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The Cost of Discipleship

September 8, 2019 Speaker: Rev. Jack Meehan Series: Lectionary

Topic: Biblical Verse: Luke 14:25–14:35

The Thirteenth Sunday after Pentecost

September 7-8, 2019

Luke 14:25-35

 “The Cost of Discipleship”

Welcome back, everyone! Now that Labor Day has come and gone, the summer is giving way to fall, and with it, busier schedules for us all. People have returned from vacations, school is back in session, and the Blue and Yellow lines on Metro are up and running once again! Hallelujah! It goes without saying that there is a cost – a very big price tag – that goes with all the platform work for the Blue and Yellow line stations that’s been done over the summer. There is a cost that goes with education and learning: school supplies and clothes, tuition, lunch money, just to name a few. There is a cost involved to go away on vacation. There is a cost for everything. This weekend, we begin a new year of learning and growing in the Christian faith. We call this Kick-Off Sunday, and all of the educational opportunities in the life of our congregation kick off today or in the week ahead: Cross Exploration – our new Sunday morning children’s ministry, Discipleship 101 for those interested in membership in our congregation, Sunday and Midweek adult Bible classes, Confirmation classes, English as a Second Language classes, our Early Childhood Education Center’s ministry of learning for pre-school children. Is there a cost involved with all of these things? Yes, indeed! There are certainly expenses involved with providing these learning opportunities: materials, books, staff salaries. But there are other costs involved: time, preparation, and commitment. On this Kick-Off Sunday, Jesus talks about the cost of discipleship in today’s Gospel lesson and what it means to follow him as his disciple. This becomes the theme for preaching today. May the Lord’s rich and abundant blessing rest upon the preaching, the hearing, and the living of his Word for Jesus’ sake.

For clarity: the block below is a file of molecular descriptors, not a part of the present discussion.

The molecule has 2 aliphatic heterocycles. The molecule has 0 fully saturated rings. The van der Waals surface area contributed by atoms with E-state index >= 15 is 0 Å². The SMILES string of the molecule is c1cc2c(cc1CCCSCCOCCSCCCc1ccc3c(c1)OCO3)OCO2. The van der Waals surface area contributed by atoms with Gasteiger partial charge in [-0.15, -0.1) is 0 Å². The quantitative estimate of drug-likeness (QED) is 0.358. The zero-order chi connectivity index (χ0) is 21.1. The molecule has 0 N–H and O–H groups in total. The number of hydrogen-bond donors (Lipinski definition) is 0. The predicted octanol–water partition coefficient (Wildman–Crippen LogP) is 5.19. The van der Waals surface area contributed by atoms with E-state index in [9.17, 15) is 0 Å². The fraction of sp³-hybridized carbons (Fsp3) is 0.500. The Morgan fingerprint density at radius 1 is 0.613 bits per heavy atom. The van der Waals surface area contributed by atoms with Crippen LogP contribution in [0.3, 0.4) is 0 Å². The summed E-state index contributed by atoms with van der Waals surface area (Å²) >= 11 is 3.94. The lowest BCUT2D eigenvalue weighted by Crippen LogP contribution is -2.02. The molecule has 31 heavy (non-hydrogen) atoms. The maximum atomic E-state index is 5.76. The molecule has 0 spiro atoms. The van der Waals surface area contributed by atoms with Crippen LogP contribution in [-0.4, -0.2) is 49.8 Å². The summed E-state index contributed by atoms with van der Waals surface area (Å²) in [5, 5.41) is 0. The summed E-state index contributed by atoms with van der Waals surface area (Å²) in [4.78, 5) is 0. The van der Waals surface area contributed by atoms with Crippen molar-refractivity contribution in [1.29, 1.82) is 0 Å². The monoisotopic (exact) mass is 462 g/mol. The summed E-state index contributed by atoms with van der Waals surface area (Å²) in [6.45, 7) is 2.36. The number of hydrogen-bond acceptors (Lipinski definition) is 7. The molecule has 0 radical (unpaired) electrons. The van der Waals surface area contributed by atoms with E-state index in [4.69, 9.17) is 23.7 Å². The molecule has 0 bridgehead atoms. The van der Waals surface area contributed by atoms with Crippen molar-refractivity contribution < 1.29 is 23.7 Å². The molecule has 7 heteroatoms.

Jesus’ call to discipleship in the Gospel lesson may strike us as harsh, even cruel: “If anyone comes to me and does not hate his own father and mother and wife and children and brothers and sisters, yes, and even his own life, he cannot be my disciple. Whoever does not bear his own cross and come after me cannot be my disciple… So therefore, any one of you who does not renounce all that he has cannot be my disciple.” (Luke 14:26). What in the world is Jesus talking about, and how are we to understand him? Jesus is steadily making his way toward Jerusalem and all that awaits him there: rejection, betrayal, suffering, and death upon the cross. All those “great crowds [that] accompanied him” (Luke 14:25) needed to know what was in store for Jesus, and if for him, then possibly for them as well. He was giving them fair warning about what would be out there on the horizon. Following Jesus, then or now, is not a promise of a sweet and easy life; that things will always go our way; that we will always have sunshine on our path. Jesus calls us to take up our cross and follow him, and bearing the cross for Jesus’ sake in our lives is going to look different for each one of us. Jesus tells would-be disciples that following him will not be convenient. It may well mean that we will have to make difficult decisions. Following Jesus may impact our relationships, even within our own family. What is important to us, how we view life, our priorities – all are seen through the cross of Christ. As Martin Luther once said: “A religion that gives nothing, costs nothing, and suffers nothing, is worth nothing.”